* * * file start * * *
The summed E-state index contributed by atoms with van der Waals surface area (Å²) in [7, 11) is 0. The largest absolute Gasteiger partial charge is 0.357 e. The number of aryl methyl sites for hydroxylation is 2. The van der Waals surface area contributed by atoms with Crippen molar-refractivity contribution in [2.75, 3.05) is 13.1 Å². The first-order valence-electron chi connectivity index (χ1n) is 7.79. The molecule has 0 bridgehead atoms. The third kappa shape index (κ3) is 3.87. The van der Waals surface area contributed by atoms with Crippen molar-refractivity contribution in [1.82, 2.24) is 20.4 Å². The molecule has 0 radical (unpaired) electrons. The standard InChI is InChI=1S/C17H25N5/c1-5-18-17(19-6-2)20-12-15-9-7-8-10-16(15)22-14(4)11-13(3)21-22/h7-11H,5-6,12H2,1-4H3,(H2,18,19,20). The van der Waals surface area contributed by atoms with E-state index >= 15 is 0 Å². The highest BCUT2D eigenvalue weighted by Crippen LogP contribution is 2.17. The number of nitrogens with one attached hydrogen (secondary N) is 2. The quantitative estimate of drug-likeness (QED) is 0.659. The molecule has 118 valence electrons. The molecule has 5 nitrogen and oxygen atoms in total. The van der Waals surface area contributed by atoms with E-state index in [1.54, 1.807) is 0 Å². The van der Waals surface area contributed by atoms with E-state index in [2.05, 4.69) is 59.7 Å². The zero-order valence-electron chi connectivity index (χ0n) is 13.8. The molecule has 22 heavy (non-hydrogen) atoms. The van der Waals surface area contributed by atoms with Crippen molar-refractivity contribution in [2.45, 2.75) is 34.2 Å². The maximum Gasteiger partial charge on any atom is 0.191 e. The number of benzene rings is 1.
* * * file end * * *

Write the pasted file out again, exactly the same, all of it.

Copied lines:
The summed E-state index contributed by atoms with van der Waals surface area (Å²) in [7, 11) is 0. The largest absolute Gasteiger partial charge is 0.357 e. The number of aryl methyl sites for hydroxylation is 2. The van der Waals surface area contributed by atoms with Crippen molar-refractivity contribution in [2.75, 3.05) is 13.1 Å². The first-order valence-electron chi connectivity index (χ1n) is 7.79. The molecule has 0 bridgehead atoms. The third kappa shape index (κ3) is 3.87. The van der Waals surface area contributed by atoms with Crippen molar-refractivity contribution in [1.82, 2.24) is 20.4 Å². The molecule has 0 radical (unpaired) electrons. The standard InChI is InChI=1S/C17H25N5/c1-5-18-17(19-6-2)20-12-15-9-7-8-10-16(15)22-14(4)11-13(3)21-22/h7-11H,5-6,12H2,1-4H3,(H2,18,19,20). The van der Waals surface area contributed by atoms with E-state index >= 15 is 0 Å². The highest BCUT2D eigenvalue weighted by Crippen LogP contribution is 2.17. The number of nitrogens with one attached hydrogen (secondary N) is 2. The quantitative estimate of drug-likeness (QED) is 0.659. The molecule has 118 valence electrons. The molecule has 5 nitrogen and oxygen atoms in total. The van der Waals surface area contributed by atoms with E-state index in [1.54, 1.807) is 0 Å². The van der Waals surface area contributed by atoms with E-state index in [2.05, 4.69) is 59.7 Å². The zero-order valence-electron chi connectivity index (χ0n) is 13.8. The molecule has 22 heavy (non-hydrogen) atoms. The van der Waals surface area contributed by atoms with Crippen molar-refractivity contribution in [2.45, 2.75) is 34.2 Å². The maximum Gasteiger partial charge on any atom is 0.191 e. The number of benzene rings is 1.